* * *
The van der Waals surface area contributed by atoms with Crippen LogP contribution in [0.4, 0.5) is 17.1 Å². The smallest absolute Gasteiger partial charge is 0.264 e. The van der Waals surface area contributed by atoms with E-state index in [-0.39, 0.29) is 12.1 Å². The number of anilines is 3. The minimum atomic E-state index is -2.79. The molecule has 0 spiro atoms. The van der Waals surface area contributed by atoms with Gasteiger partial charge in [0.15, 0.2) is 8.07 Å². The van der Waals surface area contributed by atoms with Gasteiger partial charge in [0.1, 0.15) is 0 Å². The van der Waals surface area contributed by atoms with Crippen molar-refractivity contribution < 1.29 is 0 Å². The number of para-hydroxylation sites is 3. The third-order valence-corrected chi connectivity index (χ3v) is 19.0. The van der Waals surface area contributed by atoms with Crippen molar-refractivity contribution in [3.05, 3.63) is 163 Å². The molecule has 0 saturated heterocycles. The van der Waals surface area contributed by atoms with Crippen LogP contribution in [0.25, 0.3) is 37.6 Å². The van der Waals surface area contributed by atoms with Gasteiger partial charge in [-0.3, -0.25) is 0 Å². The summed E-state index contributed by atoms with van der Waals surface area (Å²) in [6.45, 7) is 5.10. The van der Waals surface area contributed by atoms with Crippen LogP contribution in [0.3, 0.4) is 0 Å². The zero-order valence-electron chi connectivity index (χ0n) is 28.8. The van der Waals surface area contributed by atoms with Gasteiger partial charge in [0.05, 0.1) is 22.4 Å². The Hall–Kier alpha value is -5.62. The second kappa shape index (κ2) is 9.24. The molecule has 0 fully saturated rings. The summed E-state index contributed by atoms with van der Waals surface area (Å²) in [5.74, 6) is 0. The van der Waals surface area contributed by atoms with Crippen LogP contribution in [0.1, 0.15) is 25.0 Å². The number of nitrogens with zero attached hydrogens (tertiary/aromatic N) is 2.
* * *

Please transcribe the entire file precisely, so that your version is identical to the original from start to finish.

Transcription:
The van der Waals surface area contributed by atoms with Crippen LogP contribution in [0.4, 0.5) is 17.1 Å². The smallest absolute Gasteiger partial charge is 0.264 e. The van der Waals surface area contributed by atoms with E-state index in [-0.39, 0.29) is 12.1 Å². The number of anilines is 3. The minimum atomic E-state index is -2.79. The molecule has 0 spiro atoms. The van der Waals surface area contributed by atoms with Gasteiger partial charge in [0.15, 0.2) is 8.07 Å². The van der Waals surface area contributed by atoms with Gasteiger partial charge in [0.1, 0.15) is 0 Å². The van der Waals surface area contributed by atoms with Crippen molar-refractivity contribution < 1.29 is 0 Å². The number of para-hydroxylation sites is 3. The third-order valence-corrected chi connectivity index (χ3v) is 19.0. The van der Waals surface area contributed by atoms with Crippen molar-refractivity contribution in [3.05, 3.63) is 163 Å². The molecule has 0 saturated heterocycles. The van der Waals surface area contributed by atoms with Crippen LogP contribution in [0.25, 0.3) is 37.6 Å². The van der Waals surface area contributed by atoms with Gasteiger partial charge in [-0.3, -0.25) is 0 Å². The summed E-state index contributed by atoms with van der Waals surface area (Å²) in [6.45, 7) is 5.10. The van der Waals surface area contributed by atoms with Crippen LogP contribution in [0.3, 0.4) is 0 Å². The zero-order valence-electron chi connectivity index (χ0n) is 28.8. The van der Waals surface area contributed by atoms with Gasteiger partial charge in [0.05, 0.1) is 22.4 Å². The Hall–Kier alpha value is -5.62. The second kappa shape index (κ2) is 9.24. The molecule has 0 fully saturated rings. The summed E-state index contributed by atoms with van der Waals surface area (Å²) in [5.74, 6) is 0. The van der Waals surface area contributed by atoms with Crippen LogP contribution in [0.1, 0.15) is 25.0 Å². The number of nitrogens with zero attached hydrogens (tertiary/aromatic N) is 2.